Monthly Archives: October 2009

Sad and Frustrated

I know 40,000 women die from breast cancer every year.  The fact that this hasn’t decreased very much over the years is why I started blogging for change.  What we have been doing – the pink ribbon campaigns, the fundraising, the awareness, the self-exams, the mammography, the research – hasn’t prevented those deaths from occurring year after year.

But it takes the wind out of your sails when one of those 40,000 women was your friend.  Yolanda was a friend, a fellow breast cancer advocate, and a dear, sweet soul.  She died this week, at the age of 36.

So today, the last day of breast cancer awareness month,  I’m sad and frustrated.  Will we ever make progress so that young women, sisters, mothers, aunts, wives, and grandmothers stop dying from this disease?  How do we come together to encourage innovation, to remove the barriers that are preventing real progress, and to fight the powerful, commercial forces that are taking advantage of people’s fears of this disease?  Are there smart, creative scientists out there who can figure this disease out?  Can we help them get there?

There is nothing to do but keep trying.  As Sen. Kennedy said, the work begins anew, the hope rises again, and the dream lives on.

Funding Cuts Lead to Shut Down of Program on Environment and Breast Cancer

I was sad to get a notice in my inbox yesterday that the Program on Breast Cancer and Environmental Risk Factors at Cornell University has lost it’s funding.  The program has been providing science-based information on environmental factors and breast cancer risk for 14 years.  They have produced excellent videos and fact sheets on many  environmental factors and breast cancer risk.

Their website will be available for just a few more months.  They encourage anyone interested in these topics to download any of their fact sheets, newsletters,  or other materials, as they won’t be available in the future.  Topics include household products, pesticides, smoking, obesity, fruits and vegetables, estrogen, chemicals in the workplace, and many, many more.

If you have any interest in the environment and breast cancer, check it out before it’s too late.

The Secret is Out. Breast Cancer Problem Not Solved with Early Detection

A vigorous debate over cancer screening, and mammography in particular, has erupted in the media and across the blogosphere this week.  Two things prompted the firestorm.  The first, was a commentary published in the Journal of the American Medical Association, “Rethinking Screening for Breast Cancer and Prostate Cancer.”  The gist of the article is that after two decades of screening, more cancers are being found “early” but there hasn’t been the expected drop in later stage cancers.  Screening for these cancers hasn’t worked, like it has for colon cancer or cervical cancer.  Not only is mammography not finding the lethal breast cancers, but it’s leading to substantial overdiagnosis and overtreatment for non-threatening cancers.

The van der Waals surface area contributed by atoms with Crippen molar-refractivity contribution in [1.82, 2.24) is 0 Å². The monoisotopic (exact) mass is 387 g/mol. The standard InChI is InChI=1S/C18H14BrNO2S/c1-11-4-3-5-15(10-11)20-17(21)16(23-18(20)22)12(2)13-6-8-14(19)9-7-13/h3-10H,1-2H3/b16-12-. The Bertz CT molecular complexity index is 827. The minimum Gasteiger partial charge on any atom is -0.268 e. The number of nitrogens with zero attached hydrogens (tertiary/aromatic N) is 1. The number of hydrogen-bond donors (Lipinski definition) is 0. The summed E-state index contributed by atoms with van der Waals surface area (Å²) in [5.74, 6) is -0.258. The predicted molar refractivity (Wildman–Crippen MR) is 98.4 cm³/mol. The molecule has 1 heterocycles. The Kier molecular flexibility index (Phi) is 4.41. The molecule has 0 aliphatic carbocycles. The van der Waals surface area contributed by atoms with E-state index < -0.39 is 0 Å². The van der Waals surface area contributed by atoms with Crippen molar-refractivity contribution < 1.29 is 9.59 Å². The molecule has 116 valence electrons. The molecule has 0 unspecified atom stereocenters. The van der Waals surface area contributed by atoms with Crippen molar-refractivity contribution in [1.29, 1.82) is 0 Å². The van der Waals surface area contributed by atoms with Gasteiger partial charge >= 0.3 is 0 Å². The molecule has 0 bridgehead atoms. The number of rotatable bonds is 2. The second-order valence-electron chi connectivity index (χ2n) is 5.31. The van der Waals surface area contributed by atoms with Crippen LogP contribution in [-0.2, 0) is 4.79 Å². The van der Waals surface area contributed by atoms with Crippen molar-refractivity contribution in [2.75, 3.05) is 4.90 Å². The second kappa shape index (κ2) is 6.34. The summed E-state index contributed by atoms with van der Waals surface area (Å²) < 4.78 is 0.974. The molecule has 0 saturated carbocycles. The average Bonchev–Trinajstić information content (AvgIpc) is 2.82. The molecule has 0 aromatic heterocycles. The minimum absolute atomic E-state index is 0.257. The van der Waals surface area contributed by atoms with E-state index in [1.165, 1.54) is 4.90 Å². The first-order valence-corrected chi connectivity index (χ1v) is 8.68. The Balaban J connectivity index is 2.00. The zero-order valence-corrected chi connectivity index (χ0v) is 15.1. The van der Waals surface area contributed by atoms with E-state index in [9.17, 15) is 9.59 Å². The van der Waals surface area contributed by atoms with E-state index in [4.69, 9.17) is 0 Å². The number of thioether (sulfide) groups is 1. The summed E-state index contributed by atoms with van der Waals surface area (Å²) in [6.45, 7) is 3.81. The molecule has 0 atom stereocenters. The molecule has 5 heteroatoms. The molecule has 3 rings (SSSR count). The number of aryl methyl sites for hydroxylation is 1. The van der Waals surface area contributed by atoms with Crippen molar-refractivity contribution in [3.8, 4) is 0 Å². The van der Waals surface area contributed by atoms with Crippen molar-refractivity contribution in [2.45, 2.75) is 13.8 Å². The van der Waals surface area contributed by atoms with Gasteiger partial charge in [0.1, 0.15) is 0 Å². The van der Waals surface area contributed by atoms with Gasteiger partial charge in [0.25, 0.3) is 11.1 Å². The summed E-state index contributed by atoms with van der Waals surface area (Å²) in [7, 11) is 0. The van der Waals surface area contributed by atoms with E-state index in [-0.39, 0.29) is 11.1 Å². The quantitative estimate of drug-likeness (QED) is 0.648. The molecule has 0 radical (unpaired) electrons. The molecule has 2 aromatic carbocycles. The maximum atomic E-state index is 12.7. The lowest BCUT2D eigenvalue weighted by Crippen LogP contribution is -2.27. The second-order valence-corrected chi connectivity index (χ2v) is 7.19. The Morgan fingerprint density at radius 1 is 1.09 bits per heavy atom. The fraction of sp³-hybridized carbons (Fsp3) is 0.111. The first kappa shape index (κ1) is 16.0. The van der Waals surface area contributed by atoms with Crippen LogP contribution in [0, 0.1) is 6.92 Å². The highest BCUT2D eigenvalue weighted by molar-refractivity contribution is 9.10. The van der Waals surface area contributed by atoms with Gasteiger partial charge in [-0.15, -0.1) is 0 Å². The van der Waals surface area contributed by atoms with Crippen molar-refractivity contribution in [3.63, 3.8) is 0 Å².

What catapulted this article into the news, which isn’t saying anything really new or unknown by scientists, is that the Chief Medical Officer for the American Cancer Society was asked about the article by the NYTimes and gave a stunning response.  Dr. Otis Brawley said, “I’m admitting that American medicine has overpromised when it comes to screening. The advantages to screening have been exaggerated.”

Now the ACS and others are rushing to get out statements to reassure women that nothing has changed and they do still need to get those mammograms!  It’s like the cat got out of the bag and now they are trying their darndest to stuff it back in!  But I hope the public heard the message – they deserve to know what the scientists have known for years.  Screening mammography is just not doing a good job.  And it certainly isn’t the “cure” or answer to our problems with breast cancer.  What we really need is research on how to distinguish between the non-threatening cancers and the threatening ones, which often aren’t even picked up by mammography.

For more information on the real evidence read the statement on mammography released today by the National Breast Cancer Coalition.

Age and Breast Cancer: Mind the Gap

I was very excited this morning to see that some folks at the National Cancer Institute are concerned about the gap in our knowledge about breast cancer in different age groups, and the need to address this in research studies.  This is something I’ve been concerned about for awhile.  Over and over studies are showing that breast cancer in younger women behaves differently, and yet many treatment decisions for younger women are based on research studies with a majority of subjects having post-menopausal breast cancer.

So I was thrilled to see the commentary in the Journal of Clinical Oncology this morning by Dr. William F. Anderson, of NCI’s Division of Cancer Epidemiology and Genetics and his colleagues, “Qualitative Age Interactions in Breast Cancer Studies: Mind the Gap.”

They are encouraging breast cancer researchers to consider stratifying randomized control trials into different age groups for analysis.  By not taking age into account, current studies may be blurring age-specific sub-group effects, they say.

By stratifying by age to look at results of treatments, they point out it could benefit not only younger patients, who perhaps need more aggressive treatment than has previously been shown, but also older patients who may not actually derive as much benefit from treatments as previously thought, and might be able to avoid some of the harsh side effects from these treatments.

The authors contend that the age interactions are also more complex than a simple difference between pre- and post-menopausal age groups.  For instance, number of pregnancies increases breast cancer risk among women younger than 30 to 44 years but decreases risk among older women . And obesity is protective for women younger than 50 years but increases risk thereafter.

The authors conclude by saying that analysis of age-specific effects in randomized trials may help fill our gap in knowledge and understanding about tumor biology and optimize treatment until better markers are discovered for evaluating tumor characteristics and behavior.

Let’s hope the researchers are listening!

Too Good to be True? Adult Stem Cells For Breast Reconstruction?